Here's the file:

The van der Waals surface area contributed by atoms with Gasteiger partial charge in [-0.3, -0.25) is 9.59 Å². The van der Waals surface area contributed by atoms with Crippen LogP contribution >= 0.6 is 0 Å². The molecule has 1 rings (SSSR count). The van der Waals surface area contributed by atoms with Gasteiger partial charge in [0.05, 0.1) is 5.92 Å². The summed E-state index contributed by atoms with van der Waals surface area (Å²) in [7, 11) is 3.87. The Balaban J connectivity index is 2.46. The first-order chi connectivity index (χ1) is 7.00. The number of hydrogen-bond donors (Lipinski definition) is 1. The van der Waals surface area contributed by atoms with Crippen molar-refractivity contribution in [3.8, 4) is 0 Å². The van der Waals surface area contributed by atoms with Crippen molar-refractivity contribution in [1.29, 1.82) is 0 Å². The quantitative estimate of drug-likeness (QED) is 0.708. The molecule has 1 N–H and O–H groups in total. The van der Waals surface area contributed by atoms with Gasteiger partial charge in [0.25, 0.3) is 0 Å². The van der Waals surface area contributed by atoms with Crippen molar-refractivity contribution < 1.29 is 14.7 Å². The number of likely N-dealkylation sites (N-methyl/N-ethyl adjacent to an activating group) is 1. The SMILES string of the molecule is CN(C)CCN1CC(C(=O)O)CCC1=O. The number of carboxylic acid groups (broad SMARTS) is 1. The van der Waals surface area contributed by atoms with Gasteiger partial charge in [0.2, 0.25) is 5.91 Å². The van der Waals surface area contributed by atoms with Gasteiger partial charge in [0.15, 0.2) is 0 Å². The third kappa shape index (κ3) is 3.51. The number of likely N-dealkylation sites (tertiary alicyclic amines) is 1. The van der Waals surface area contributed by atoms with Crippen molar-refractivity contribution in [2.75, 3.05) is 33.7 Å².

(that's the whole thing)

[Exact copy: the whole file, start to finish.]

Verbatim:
The van der Waals surface area contributed by atoms with Gasteiger partial charge in [-0.3, -0.25) is 9.59 Å². The van der Waals surface area contributed by atoms with Crippen LogP contribution >= 0.6 is 0 Å². The molecule has 1 rings (SSSR count). The van der Waals surface area contributed by atoms with Gasteiger partial charge in [0.05, 0.1) is 5.92 Å². The summed E-state index contributed by atoms with van der Waals surface area (Å²) in [7, 11) is 3.87. The Balaban J connectivity index is 2.46. The first-order chi connectivity index (χ1) is 7.00. The number of hydrogen-bond donors (Lipinski definition) is 1. The van der Waals surface area contributed by atoms with Crippen molar-refractivity contribution in [3.8, 4) is 0 Å². The van der Waals surface area contributed by atoms with Crippen molar-refractivity contribution in [1.29, 1.82) is 0 Å². The quantitative estimate of drug-likeness (QED) is 0.708. The molecule has 1 N–H and O–H groups in total. The van der Waals surface area contributed by atoms with Gasteiger partial charge in [0.25, 0.3) is 0 Å². The van der Waals surface area contributed by atoms with Crippen molar-refractivity contribution < 1.29 is 14.7 Å². The number of likely N-dealkylation sites (N-methyl/N-ethyl adjacent to an activating group) is 1. The SMILES string of the molecule is CN(C)CCN1CC(C(=O)O)CCC1=O. The number of carboxylic acid groups (broad SMARTS) is 1. The van der Waals surface area contributed by atoms with Gasteiger partial charge in [0.2, 0.25) is 5.91 Å². The van der Waals surface area contributed by atoms with Gasteiger partial charge in [0.15, 0.2) is 0 Å². The third kappa shape index (κ3) is 3.51. The number of likely N-dealkylation sites (tertiary alicyclic amines) is 1. The van der Waals surface area contributed by atoms with Crippen molar-refractivity contribution in [2.75, 3.05) is 33.7 Å².